The famous judge rules' system makes it way back to this game, and by respecting their statements you will gain further bonuses, although their judgement hardly ever gets you an instant loss in the heat of battle. Instead, failure to follow what you're told to do simply deprives you of some added bonus, which generally come in the form of rare items awarded at the end of battles. Unfortunately, this system is misused, and even if some classical rules make their return in this title, there are also plenty new ones that are just plain awful. Some disallow you to use fire magic, which may sound easy to accomplish, but when you're asked not to perform any critical hits, it all becomes harder to manage, and just because such a random event happened you may be losing a well-deserved item. Rules such as “No long-range attacks” make perfect sense, but the same can't be said about not using the attack command or, as odd as it may sound, not hurting a particular species. If you're not allowed to damage particular foes, and you really want that extra reward, how are you supposed to defeat your enemies? If this wasn't bad enough, when enemies fail to comply to these rules your reward isn't awarded either, making it even harder to achieve your goal with all the possible rewards.

The world you will be playing is quite simple to understand, with several states composed by a short number of locations. Upon accepting a mission, which you can do at the local pub, you'll have to look for its location, which is easy to do, as it will be marked by a small symbol. Upon entering it, your mission will start. It's as simple as it sounds, as there are absolutely no random battles. Instead, under certain conditions you may see events (or enemies) placed in particular locations, which may either provide you extra characters or take you to a different battlefield, where your only purpose is winning the confrontation against a certain number of foes.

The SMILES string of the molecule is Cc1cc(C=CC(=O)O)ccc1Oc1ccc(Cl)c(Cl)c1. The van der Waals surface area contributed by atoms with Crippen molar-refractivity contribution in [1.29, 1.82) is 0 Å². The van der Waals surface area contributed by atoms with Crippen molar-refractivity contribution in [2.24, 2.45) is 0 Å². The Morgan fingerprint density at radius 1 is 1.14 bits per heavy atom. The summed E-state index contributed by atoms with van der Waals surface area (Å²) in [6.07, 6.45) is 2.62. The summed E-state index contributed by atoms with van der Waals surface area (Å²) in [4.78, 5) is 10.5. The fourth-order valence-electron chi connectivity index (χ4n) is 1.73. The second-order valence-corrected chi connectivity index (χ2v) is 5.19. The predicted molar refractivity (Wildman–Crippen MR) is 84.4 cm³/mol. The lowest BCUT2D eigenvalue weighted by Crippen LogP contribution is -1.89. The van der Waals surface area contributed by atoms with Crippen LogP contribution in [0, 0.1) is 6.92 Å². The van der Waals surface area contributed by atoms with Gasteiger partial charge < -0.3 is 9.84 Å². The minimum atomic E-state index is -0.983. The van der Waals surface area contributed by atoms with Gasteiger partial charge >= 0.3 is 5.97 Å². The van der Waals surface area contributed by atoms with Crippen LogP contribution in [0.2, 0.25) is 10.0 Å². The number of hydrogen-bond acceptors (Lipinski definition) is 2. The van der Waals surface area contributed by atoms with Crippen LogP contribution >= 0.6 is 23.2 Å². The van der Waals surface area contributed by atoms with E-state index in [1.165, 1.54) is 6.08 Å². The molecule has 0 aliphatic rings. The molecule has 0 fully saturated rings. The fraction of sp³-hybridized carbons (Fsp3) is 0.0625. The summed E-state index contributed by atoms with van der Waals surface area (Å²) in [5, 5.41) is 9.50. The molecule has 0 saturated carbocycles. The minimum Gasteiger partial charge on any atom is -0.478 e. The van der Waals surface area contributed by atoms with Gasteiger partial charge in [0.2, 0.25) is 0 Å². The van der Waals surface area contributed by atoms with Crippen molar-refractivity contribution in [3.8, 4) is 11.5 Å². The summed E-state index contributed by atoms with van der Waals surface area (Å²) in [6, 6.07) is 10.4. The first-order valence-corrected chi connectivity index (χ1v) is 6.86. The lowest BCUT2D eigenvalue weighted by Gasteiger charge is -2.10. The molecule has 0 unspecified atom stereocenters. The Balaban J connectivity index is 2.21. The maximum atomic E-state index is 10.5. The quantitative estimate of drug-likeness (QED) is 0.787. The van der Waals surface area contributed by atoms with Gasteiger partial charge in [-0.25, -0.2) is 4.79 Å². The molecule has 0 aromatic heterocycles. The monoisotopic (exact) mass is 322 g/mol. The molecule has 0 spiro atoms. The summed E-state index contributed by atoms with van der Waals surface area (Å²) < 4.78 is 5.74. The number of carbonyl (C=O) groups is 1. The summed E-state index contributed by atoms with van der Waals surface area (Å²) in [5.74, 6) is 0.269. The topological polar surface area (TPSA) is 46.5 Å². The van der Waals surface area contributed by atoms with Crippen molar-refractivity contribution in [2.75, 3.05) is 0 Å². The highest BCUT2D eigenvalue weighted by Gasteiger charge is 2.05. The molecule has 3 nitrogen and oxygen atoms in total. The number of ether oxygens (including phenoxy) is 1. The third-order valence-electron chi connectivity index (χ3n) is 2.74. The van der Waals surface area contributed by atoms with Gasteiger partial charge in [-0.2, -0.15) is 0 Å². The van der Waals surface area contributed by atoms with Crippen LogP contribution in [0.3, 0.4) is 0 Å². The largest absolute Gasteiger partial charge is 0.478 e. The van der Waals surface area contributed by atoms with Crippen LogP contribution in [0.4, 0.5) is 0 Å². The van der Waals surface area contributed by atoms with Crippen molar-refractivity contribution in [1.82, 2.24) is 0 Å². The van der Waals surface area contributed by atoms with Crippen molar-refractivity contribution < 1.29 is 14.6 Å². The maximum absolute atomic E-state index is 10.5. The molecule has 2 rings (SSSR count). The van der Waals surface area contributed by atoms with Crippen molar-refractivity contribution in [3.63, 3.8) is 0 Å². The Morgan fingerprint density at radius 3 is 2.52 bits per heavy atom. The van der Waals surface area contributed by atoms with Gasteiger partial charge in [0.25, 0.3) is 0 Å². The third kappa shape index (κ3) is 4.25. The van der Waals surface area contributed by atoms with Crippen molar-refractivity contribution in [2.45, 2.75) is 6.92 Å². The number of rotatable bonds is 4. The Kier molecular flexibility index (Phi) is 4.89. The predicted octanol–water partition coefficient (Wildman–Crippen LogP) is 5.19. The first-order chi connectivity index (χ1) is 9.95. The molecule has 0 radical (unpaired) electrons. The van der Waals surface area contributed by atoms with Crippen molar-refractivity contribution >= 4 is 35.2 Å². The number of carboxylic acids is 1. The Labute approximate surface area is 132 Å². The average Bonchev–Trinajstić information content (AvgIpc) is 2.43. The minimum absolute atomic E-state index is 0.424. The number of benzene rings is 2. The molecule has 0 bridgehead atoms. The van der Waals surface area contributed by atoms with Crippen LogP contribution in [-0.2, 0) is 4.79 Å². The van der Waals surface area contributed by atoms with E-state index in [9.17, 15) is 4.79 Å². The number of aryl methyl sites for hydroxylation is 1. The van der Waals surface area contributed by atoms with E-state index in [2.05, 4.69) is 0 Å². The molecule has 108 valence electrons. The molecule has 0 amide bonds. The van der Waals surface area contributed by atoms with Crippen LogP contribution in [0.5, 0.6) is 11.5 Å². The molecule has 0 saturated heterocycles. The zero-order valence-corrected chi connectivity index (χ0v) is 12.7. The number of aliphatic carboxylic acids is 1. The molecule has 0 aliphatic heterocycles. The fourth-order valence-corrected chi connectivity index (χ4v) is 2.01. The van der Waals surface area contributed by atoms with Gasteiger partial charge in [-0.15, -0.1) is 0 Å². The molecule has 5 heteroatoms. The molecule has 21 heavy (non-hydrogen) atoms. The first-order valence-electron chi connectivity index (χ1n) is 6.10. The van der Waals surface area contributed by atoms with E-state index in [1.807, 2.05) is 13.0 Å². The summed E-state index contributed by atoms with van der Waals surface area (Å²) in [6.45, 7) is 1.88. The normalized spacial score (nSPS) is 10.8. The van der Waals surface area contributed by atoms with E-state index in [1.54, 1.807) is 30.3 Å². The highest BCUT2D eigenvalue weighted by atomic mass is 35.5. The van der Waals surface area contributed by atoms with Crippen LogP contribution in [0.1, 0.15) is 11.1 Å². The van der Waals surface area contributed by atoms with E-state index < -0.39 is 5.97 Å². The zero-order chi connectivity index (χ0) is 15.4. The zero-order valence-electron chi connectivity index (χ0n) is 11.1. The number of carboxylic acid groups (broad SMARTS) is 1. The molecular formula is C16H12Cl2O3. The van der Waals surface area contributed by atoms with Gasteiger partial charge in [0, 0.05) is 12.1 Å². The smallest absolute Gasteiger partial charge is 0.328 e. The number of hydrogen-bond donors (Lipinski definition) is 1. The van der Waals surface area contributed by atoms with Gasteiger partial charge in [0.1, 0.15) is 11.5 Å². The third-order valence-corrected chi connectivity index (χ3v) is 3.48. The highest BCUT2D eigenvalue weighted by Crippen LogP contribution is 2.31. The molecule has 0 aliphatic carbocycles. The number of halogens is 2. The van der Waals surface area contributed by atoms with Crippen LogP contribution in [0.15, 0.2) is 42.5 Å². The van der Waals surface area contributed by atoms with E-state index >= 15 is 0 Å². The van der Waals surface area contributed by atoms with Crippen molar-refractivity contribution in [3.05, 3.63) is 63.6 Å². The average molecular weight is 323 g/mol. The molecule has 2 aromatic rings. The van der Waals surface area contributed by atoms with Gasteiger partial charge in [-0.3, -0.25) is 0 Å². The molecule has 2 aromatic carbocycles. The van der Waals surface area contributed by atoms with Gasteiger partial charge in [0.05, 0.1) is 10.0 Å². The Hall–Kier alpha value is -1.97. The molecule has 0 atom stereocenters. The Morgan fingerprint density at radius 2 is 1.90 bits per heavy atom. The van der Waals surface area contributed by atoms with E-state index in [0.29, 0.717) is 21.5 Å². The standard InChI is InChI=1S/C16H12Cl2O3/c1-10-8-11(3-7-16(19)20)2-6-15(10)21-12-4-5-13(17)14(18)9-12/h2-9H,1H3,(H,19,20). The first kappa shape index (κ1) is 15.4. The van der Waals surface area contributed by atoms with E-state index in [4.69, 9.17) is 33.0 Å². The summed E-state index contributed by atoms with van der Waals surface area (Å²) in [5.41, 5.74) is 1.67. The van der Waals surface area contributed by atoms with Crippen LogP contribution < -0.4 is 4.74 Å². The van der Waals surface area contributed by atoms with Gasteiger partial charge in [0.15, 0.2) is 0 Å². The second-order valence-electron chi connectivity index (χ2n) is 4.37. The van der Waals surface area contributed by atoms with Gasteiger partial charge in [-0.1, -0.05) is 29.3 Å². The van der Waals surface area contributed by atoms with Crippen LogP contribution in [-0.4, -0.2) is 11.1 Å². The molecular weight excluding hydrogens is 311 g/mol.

Battles, just like in the previous “Tactics” games, take place in a 3D field, with your party and the enemies being able to do their actions in a turn-based environment. When one of your characters is given their turn to play, you can either strike or move them (not in this particular order) to a new place, but a few scenarios make it harder for you, giving you specific tactical disadvantages that can only be overcome if you pick the right party. All job classes and characters have their strong and weak points, making it all more enjoyable when it comes to pick the party that you're going to take to a certain battlefield. You can move all characters in any way you like, strike with your favourite moves or simply use items, at all depends on your gameplay style and what is your favourite way of proceeding across the missions is. You can, for example, move one of your characters to a particular point, gaining tactical advantage, or advancing him even further, which may allow you to strike a more powerful blow but may put you in a risky situation. It's all up to you, and so is the personalization of your characters.

If you bear in mind that each species has a set amount of job classes that they can chose from, which is improved depending on the way you play, you'll easily figure out that there are tons of different possibilities waiting to be taken advantage of. While the Viera and Moogle species appear to be prolific in terms of magic and indirect attack skills, members of the Bangaa are good for the opposite task. Nothing stops you from, let's say, creating an healing Bangaa (provided he has such classes available), but the final result may end up being slightly more disappointing than you could be expecting. If you're outside of the battlefield, you can change your job at any time you want, and with so many different possibilities the customization factor of this product is extremely high.